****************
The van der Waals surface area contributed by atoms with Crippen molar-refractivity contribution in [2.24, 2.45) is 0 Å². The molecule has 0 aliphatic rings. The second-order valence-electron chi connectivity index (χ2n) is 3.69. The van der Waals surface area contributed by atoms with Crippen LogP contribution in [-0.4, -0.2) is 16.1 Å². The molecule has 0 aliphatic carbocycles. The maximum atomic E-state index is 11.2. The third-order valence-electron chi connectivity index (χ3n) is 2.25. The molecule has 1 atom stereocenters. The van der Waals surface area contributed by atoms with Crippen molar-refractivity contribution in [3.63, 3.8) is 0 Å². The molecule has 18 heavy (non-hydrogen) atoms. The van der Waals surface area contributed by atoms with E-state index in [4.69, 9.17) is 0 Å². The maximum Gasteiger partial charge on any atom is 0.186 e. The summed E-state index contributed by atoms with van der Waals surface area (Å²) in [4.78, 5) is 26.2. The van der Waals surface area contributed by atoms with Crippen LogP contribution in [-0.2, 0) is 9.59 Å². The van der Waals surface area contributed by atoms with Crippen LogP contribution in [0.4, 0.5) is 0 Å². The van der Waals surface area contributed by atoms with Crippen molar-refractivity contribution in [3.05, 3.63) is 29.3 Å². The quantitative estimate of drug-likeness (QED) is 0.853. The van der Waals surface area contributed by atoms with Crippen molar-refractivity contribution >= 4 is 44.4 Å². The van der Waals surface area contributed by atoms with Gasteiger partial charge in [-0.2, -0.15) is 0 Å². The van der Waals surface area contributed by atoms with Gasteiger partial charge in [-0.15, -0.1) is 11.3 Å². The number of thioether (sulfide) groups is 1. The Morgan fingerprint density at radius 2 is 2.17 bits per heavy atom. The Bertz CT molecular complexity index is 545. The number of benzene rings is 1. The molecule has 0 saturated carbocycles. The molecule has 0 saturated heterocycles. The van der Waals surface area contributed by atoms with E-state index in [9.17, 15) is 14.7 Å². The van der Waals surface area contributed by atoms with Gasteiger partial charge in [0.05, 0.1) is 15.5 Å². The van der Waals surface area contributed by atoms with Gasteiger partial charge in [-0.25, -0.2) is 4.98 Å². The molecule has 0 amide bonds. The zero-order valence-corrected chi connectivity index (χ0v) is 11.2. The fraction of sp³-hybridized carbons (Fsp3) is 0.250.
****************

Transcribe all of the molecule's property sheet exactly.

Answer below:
The van der Waals surface area contributed by atoms with Crippen molar-refractivity contribution in [2.24, 2.45) is 0 Å². The molecule has 0 aliphatic rings. The second-order valence-electron chi connectivity index (χ2n) is 3.69. The van der Waals surface area contributed by atoms with Crippen LogP contribution in [-0.4, -0.2) is 16.1 Å². The molecule has 0 aliphatic carbocycles. The maximum atomic E-state index is 11.2. The third-order valence-electron chi connectivity index (χ3n) is 2.25. The molecule has 1 atom stereocenters. The van der Waals surface area contributed by atoms with Crippen molar-refractivity contribution in [3.63, 3.8) is 0 Å². The molecule has 18 heavy (non-hydrogen) atoms. The van der Waals surface area contributed by atoms with E-state index in [4.69, 9.17) is 0 Å². The maximum Gasteiger partial charge on any atom is 0.186 e. The summed E-state index contributed by atoms with van der Waals surface area (Å²) in [4.78, 5) is 26.2. The van der Waals surface area contributed by atoms with Crippen LogP contribution in [-0.2, 0) is 9.59 Å². The van der Waals surface area contributed by atoms with Crippen LogP contribution in [0.4, 0.5) is 0 Å². The van der Waals surface area contributed by atoms with Crippen molar-refractivity contribution in [3.05, 3.63) is 29.3 Å². The quantitative estimate of drug-likeness (QED) is 0.853. The van der Waals surface area contributed by atoms with Crippen molar-refractivity contribution >= 4 is 44.4 Å². The van der Waals surface area contributed by atoms with Gasteiger partial charge in [-0.2, -0.15) is 0 Å². The van der Waals surface area contributed by atoms with Gasteiger partial charge in [-0.15, -0.1) is 11.3 Å². The number of thioether (sulfide) groups is 1. The Morgan fingerprint density at radius 2 is 2.17 bits per heavy atom. The Bertz CT molecular complexity index is 545. The number of benzene rings is 1. The molecule has 0 saturated carbocycles. The molecule has 0 saturated heterocycles. The van der Waals surface area contributed by atoms with E-state index in [9.17, 15) is 14.7 Å². The van der Waals surface area contributed by atoms with Gasteiger partial charge in [0.05, 0.1) is 15.5 Å². The van der Waals surface area contributed by atoms with Gasteiger partial charge in [-0.25, -0.2) is 4.98 Å². The molecule has 0 amide bonds. The zero-order valence-corrected chi connectivity index (χ0v) is 11.2. The fraction of sp³-hybridized carbons (Fsp3) is 0.250.